Buying Guide: The Best Omelette Pans For You

The Right Pan Makes all the Difference

How To Choose an Omelette Pan

Though it seems simple enough--barely more than scrambling eggs--that moment when you slide your first French oval-shaped omelette from pan to plate is rather memorable. Equally satisfying is proudly serving a generously sized half-moon shaped treat filled with savory cheese, mushrooms and charcuterie. In fact, the technique is challenging enough that many restaurants judge a chef's "chops" by how well his omelettes turn out. If you've not quite mastered the technique, that's just fine, it's a fun little learning journey and very satisfying once you get it. We've spoken with a number of chefs renowned for their omelette-making skills, and they all agree that the foundation of a memorable omelette is a top-notch omelette pan. While a basic fry pan will work, you might enjoy cooking with a genuine omelette pan too.

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What Makes the Best Omelette Pan?

Nonstick Covered Omelette Pan

Size: A true omelette pan looks much like a fry pan or an everyday pan. Omelette pan sizes range from six to eight inches, which are well-suited to making a single omelette. Larger pans, ranging up to 12 inches, are better for frittatas, scrambles or impressive stuffed omelettes.

Design: Another feature specific to omelette frying pans is their smooth, sloping sides. This design element is essential. The trick to a perfect omelette is in the turning, and only a pan with no interior edges or lips will let you smoothly rotate the egg mixture without tearing it. A good omelette pan should also have shallow sides to let you sneak a turner in between the egg, side and bottom of the pan.

Weight: Finally, weight is important--the pan should have a heavy enough bottom to handle moderately-high heat, but lightweight enough for you to lift and turn it to slide the omelette onto the plate.

Materials

There's a wide variety of pan materials that are well-suited to omelette making, and each has benefits and drawbacks. Some materials you should avoid when your figuring out how to choose an omelette pan: cast iron, enamel and standard aluminum. Cast iron and enameled pans are typically heavier, and aluminum can perform poorly when its heated.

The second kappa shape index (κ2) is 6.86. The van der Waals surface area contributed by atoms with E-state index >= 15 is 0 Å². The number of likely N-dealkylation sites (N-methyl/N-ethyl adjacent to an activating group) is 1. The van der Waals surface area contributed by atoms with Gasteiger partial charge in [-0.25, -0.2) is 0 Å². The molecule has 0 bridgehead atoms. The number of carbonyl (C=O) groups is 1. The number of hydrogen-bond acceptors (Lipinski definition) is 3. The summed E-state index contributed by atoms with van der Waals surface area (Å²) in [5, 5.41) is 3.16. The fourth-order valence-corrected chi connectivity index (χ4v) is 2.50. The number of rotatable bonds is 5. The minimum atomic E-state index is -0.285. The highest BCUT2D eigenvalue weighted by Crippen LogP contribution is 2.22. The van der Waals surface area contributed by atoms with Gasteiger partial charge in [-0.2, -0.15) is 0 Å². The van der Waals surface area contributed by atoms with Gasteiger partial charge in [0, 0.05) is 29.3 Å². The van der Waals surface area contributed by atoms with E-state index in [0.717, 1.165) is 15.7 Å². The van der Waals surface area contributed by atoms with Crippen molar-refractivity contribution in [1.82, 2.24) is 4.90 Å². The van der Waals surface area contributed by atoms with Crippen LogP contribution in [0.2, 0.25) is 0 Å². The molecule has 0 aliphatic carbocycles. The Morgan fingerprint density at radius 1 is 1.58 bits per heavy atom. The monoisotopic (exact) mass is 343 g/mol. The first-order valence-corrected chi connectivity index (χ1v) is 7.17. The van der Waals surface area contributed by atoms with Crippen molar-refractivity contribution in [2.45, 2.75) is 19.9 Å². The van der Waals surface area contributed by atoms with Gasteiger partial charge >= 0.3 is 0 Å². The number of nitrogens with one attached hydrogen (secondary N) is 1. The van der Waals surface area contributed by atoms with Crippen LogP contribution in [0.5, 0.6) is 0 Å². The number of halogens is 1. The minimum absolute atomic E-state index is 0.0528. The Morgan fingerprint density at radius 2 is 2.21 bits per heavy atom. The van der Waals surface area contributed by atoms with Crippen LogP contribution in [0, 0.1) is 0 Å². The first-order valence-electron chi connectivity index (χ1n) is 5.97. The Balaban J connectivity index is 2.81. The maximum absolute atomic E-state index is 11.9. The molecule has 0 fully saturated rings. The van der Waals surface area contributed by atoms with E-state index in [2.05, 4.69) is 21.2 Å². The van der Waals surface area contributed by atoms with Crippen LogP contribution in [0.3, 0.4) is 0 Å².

Ceramic-coated pans

Ceramic Nonstick Omelette Pan

One of the hottest trends in cooking materials is ceramic, and there are good reasons for that. Ceramic nonstick pans are fairly eco-friendly and free of PFOA and other chemicals found in standard nonstick finishes. They are also naturally stick-resistant, durable and non-reactive. The smooth glazed interior surface doesn't allow foods to stick, but unlike pans with nonstick coatings, you can use metal utensils, cook at high temperatures and usually wash them in the dishwasher. Some of these pans offer a classic glazed interior, while others have a nonstick finish. Pay close attention to the metal used beneath the glaze, as it can have an effect on heat distribution and use and care.

Ceramic pans are extremely durable, and if properly cared for can be a good choice when you buy an omelette pan. As they can handle high heat, they can play double-duty in the oven and often the broiler. The material is also non-reactive, which means you can use it to cook acidic foods like tomatoes without pitting or staining or extracting undesirable flavors. Ceramic pans won't chip, fade or peel, and they come in a wide variety of beautiful colors. In fact, their atractive hues may be one of their main selling points--no other material brings so much personality to your cooktop. The downsides: Ceramic pans are somewhat heavier than plain steel or aluminum, and may crack if dropped and should be stored with a bit of care. They are also usually a bit pricier than other materials. When you go to buy an omelette pan, look at Le Creuset, Tramontina and Zwilling J.A. Henckels, which are some top producers of ceramic cookware.